“We are capturing the world’s knowledge in a way that is different than anywhere else.”
Jonathan Brill is the Writer Relations lead at Quora. He came on The Quoracast to talk about his background and his role in the Quora community.
Throughout much of his origin story Jonathan worked in Sales and Marketing.
“I took a retail clerk job in high school, and the person who ran the chain of stores was an old salesperson at Xerox. He was able to teach me the communication style to maximize opportunities.”
“Early on I was pretty interested in what made the business world work.”
He has studied the entire history of business, from the robber barons and the seedy beginnings of IBM, to the modern, unique models of Facebook and Quora.
The more things have changed, the more they have stayed the same.
“In traditional business, there were three parts of the business. You either made stuff, sold stuff, or were administrative. I pegged myself early on that I would be in the sell-side.”
“You have to go out and meet with people and explain [the product] in a way that people can understand. I gravitated towards the idea that I wanted to work with people directly and only on groundbeaking new technology that would have to be explained, where the benefit wasn’t necessarily intuitive.”
Quora upended his conventional understanding of businesses.
“In businesses like Quora, there isn’t necessarily a sell-side, or a distribution arm. Facebook is a good model. Salespeople for the advertising product were there from the start, but it would be weird to call them core to the business. There were lots of companies that sold advertising, but Facebook is different because of the level of engagement.”
“Overwhelmingly, the value of Facebook’s business is on the make-stuff side of the house.”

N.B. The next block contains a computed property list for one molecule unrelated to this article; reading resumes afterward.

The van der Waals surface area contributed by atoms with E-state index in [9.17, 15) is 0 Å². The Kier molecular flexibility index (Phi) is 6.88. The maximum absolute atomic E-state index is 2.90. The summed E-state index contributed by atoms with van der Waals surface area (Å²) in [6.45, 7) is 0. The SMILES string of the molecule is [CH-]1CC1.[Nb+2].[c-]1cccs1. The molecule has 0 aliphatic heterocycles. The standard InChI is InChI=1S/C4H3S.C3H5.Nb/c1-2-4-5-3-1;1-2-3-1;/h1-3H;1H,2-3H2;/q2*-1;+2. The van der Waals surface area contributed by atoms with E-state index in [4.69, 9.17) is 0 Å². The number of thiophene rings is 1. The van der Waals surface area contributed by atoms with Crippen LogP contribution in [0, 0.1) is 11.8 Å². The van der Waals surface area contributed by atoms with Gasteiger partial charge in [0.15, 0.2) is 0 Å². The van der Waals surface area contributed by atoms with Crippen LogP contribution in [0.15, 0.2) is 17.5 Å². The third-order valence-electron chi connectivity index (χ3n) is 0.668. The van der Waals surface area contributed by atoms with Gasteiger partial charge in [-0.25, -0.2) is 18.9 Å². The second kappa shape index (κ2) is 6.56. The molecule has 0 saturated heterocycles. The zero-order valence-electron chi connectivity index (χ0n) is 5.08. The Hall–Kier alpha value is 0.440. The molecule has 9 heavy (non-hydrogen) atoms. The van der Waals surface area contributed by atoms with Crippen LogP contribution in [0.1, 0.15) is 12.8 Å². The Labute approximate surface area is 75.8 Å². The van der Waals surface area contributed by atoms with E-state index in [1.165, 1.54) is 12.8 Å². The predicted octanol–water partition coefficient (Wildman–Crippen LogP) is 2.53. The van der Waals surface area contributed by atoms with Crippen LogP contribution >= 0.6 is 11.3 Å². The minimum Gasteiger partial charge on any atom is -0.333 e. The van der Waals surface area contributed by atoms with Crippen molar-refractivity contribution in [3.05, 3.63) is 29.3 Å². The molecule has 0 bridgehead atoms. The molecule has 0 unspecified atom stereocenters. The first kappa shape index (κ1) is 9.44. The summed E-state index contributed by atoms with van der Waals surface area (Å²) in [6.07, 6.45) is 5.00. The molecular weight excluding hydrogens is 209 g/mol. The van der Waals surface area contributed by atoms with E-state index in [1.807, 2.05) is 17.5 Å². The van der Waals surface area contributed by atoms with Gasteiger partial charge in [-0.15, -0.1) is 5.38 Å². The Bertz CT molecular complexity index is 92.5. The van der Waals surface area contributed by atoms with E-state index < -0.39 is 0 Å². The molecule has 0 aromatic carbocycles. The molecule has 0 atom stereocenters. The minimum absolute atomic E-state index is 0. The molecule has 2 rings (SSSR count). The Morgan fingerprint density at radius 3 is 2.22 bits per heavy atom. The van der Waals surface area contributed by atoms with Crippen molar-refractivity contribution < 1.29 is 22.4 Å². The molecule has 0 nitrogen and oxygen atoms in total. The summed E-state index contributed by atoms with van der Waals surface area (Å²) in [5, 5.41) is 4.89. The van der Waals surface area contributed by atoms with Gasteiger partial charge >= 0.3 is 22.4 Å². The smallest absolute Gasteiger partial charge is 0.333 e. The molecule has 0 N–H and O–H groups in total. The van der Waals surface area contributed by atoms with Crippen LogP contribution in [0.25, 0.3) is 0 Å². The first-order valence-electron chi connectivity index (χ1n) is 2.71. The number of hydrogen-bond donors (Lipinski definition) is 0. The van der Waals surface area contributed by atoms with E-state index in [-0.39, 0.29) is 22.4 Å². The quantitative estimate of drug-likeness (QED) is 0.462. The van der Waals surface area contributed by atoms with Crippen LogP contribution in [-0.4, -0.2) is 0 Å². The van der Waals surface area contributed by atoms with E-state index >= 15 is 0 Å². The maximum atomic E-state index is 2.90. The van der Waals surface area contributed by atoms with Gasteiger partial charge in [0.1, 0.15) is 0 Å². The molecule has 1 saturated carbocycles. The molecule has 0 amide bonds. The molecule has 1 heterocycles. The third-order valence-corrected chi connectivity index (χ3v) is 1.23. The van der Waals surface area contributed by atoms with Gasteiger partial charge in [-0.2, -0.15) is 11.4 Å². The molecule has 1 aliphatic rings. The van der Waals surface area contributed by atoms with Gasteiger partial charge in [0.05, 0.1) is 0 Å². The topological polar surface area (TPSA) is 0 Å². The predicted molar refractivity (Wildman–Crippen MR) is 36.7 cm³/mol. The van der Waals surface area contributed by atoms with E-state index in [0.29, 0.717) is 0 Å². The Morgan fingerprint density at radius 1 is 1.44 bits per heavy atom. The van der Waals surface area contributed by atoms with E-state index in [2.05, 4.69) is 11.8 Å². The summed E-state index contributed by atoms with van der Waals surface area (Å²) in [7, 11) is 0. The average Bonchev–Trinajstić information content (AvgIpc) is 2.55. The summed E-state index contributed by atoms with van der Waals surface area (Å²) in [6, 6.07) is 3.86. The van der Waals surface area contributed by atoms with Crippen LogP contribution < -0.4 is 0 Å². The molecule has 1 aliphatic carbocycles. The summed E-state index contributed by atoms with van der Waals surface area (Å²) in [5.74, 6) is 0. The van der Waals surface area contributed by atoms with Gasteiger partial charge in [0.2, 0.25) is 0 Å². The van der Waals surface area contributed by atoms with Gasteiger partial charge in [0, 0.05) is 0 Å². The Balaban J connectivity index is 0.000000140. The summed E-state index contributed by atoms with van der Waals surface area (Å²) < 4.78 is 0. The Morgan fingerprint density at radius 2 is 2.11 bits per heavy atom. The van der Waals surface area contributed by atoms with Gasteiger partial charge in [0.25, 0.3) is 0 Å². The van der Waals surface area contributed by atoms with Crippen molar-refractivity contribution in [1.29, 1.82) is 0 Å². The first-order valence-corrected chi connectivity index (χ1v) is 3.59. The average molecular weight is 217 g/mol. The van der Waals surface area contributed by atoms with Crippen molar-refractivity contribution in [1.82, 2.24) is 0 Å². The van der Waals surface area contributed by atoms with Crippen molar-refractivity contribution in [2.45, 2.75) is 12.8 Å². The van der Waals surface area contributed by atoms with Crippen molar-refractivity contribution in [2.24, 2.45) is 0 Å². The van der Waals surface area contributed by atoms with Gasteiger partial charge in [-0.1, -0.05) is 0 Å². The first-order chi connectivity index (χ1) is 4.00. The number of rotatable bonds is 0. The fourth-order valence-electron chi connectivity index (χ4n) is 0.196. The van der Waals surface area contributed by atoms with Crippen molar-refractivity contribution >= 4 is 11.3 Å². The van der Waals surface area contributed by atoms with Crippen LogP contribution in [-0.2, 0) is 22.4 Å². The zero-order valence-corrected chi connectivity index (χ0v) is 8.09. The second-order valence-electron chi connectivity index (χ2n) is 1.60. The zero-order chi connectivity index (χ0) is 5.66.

While I was delving into his background, I found a surprising lack of material about Jonathan online. He told me this was in accordance with his past desire to keep a light digital footprint.
“Prior to joining Quora, I was a business-to-business salesperson. One of the things you have to be careful of when you are representing a company is allowing people to be biased against the company because of something you wrote. I felt like putting too much of myself out there might have been a liability.”
“I kind of grew out of that over the past couple of years. But even then I had to be very careful about what I said.”
I proposed that maybe the world is moving in a direction where users benefit from disclosing more about themselves online. Specifically, I was thinking of James Altucher, who rose from the ashes of his embarrassing failures by writing about them candidly.
“I think it’s completely the opposite,” said Jonathan. “Everyone should worry a lot more about what they are putting online. Having a digital footprint is like having a credit history. Having a bad one is better than having none at all, but you don’t want to have a bad one.”
The purpose of Jonathan’s role at Quora is to act as an intermediary between the users and the engineering team.
“The principal mission for me is to positively impact the writing experience at Quora by providing feedback from the writers into the product team, and working in a closer way with people who are doing a lot of writing.”
“There are things that I can impact that the product team cannot exactly do.”
Jonathan contrasted the experiences of Top Writers with the rest of Quora’s user base.
“The experience of writing on Quora may be the same, but the Top Writers are writing more, and spending more time on the site. Even before I joined the company, I was probably on Quora upwards of 20 or 30 hours per week, just having the app open. I don’t use Facebook or LinkedIn the same way. My experience [on Quora] is unique. If I’m spending 10 hours a day in my feed, I need something different than someone who is checking it for 15 or 20 minutes per day while they look for something to write about.”
In a discussion about how Quora is growing into the mainstream, he pointed to LinkedIn as an analog.
“There are some places where knowledge of Quora is assumed. And in some places not as many people know about it. Facebook has achieved critical mass globally and is in every language. Quora is in English only, and we are still in a phase of early growth.”
“From the time Adam started the company, he has been consistent that the mission of Quora is to build a place where we are capturing the world’s knowledge in a way that is different than anywhere else.”
“The hardest thing for most people is finding out what to write about.” When blogging, Jonathan argued, 80% of the time is not spent writing. Much of it is spent on formatting, distribution, and other ancillary activities.
“Writing on Quora is fundamentally different. If you are looking to write in volume and you want to get a lot of people reading what you write, it’s difficult to find a better place than Quora.”